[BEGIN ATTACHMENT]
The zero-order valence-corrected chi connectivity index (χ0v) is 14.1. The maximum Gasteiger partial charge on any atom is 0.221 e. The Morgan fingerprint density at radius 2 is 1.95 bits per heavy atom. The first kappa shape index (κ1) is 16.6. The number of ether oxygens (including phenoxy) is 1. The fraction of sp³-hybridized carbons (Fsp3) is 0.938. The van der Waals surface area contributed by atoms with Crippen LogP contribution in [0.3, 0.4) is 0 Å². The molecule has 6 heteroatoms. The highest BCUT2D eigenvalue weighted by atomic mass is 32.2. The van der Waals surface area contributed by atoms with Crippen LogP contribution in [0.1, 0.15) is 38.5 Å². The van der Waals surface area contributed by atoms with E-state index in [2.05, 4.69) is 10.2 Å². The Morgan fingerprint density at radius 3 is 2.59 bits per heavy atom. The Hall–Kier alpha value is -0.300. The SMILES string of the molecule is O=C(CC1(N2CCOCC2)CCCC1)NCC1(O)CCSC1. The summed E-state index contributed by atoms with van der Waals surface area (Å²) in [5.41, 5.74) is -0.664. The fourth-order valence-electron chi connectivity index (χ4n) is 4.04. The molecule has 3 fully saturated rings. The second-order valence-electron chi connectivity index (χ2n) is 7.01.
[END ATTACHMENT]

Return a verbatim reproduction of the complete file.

The zero-order valence-corrected chi connectivity index (χ0v) is 14.1. The maximum Gasteiger partial charge on any atom is 0.221 e. The Morgan fingerprint density at radius 2 is 1.95 bits per heavy atom. The first kappa shape index (κ1) is 16.6. The number of ether oxygens (including phenoxy) is 1. The fraction of sp³-hybridized carbons (Fsp3) is 0.938. The van der Waals surface area contributed by atoms with Crippen LogP contribution in [0.3, 0.4) is 0 Å². The molecule has 6 heteroatoms. The highest BCUT2D eigenvalue weighted by atomic mass is 32.2. The van der Waals surface area contributed by atoms with Crippen LogP contribution in [0.1, 0.15) is 38.5 Å². The van der Waals surface area contributed by atoms with E-state index in [2.05, 4.69) is 10.2 Å². The Morgan fingerprint density at radius 3 is 2.59 bits per heavy atom. The Hall–Kier alpha value is -0.300. The SMILES string of the molecule is O=C(CC1(N2CCOCC2)CCCC1)NCC1(O)CCSC1. The summed E-state index contributed by atoms with van der Waals surface area (Å²) in [5.41, 5.74) is -0.664. The fourth-order valence-electron chi connectivity index (χ4n) is 4.04. The molecule has 3 fully saturated rings. The second-order valence-electron chi connectivity index (χ2n) is 7.01.